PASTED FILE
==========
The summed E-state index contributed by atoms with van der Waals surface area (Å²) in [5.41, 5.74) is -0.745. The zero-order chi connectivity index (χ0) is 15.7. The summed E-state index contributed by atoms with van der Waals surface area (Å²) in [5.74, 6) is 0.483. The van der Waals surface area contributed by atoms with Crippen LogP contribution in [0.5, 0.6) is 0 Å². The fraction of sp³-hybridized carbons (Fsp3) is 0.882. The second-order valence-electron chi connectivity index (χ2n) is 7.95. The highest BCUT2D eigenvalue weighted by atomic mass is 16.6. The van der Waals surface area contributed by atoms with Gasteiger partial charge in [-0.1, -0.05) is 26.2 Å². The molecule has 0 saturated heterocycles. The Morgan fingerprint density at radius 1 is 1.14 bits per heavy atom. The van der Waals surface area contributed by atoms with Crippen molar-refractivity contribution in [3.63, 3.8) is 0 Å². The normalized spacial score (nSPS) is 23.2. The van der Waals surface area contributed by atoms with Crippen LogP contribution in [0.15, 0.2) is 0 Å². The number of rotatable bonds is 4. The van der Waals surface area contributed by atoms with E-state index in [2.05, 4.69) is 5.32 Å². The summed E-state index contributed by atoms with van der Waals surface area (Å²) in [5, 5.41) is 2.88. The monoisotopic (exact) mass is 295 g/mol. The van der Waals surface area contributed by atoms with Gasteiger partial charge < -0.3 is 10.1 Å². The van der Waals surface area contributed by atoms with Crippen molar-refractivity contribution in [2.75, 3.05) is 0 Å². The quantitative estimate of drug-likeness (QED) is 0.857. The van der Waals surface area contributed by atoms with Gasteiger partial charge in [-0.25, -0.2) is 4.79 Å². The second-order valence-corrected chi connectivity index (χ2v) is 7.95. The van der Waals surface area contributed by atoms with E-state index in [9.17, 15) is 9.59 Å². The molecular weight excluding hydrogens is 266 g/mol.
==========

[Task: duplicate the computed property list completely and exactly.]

The summed E-state index contributed by atoms with van der Waals surface area (Å²) in [5.41, 5.74) is -0.745. The zero-order chi connectivity index (χ0) is 15.7. The summed E-state index contributed by atoms with van der Waals surface area (Å²) in [5.74, 6) is 0.483. The van der Waals surface area contributed by atoms with Crippen LogP contribution in [0.5, 0.6) is 0 Å². The fraction of sp³-hybridized carbons (Fsp3) is 0.882. The second-order valence-electron chi connectivity index (χ2n) is 7.95. The highest BCUT2D eigenvalue weighted by atomic mass is 16.6. The van der Waals surface area contributed by atoms with Gasteiger partial charge in [-0.1, -0.05) is 26.2 Å². The molecule has 0 saturated heterocycles. The Morgan fingerprint density at radius 1 is 1.14 bits per heavy atom. The van der Waals surface area contributed by atoms with Crippen molar-refractivity contribution in [3.63, 3.8) is 0 Å². The normalized spacial score (nSPS) is 23.2. The van der Waals surface area contributed by atoms with Crippen LogP contribution in [0.15, 0.2) is 0 Å². The number of rotatable bonds is 4. The van der Waals surface area contributed by atoms with E-state index in [2.05, 4.69) is 5.32 Å². The summed E-state index contributed by atoms with van der Waals surface area (Å²) in [5, 5.41) is 2.88. The monoisotopic (exact) mass is 295 g/mol. The van der Waals surface area contributed by atoms with Gasteiger partial charge < -0.3 is 10.1 Å². The van der Waals surface area contributed by atoms with Crippen molar-refractivity contribution in [2.75, 3.05) is 0 Å². The quantitative estimate of drug-likeness (QED) is 0.857. The van der Waals surface area contributed by atoms with Gasteiger partial charge in [-0.25, -0.2) is 4.79 Å². The second-order valence-corrected chi connectivity index (χ2v) is 7.95. The van der Waals surface area contributed by atoms with E-state index in [9.17, 15) is 9.59 Å². The molecular weight excluding hydrogens is 266 g/mol.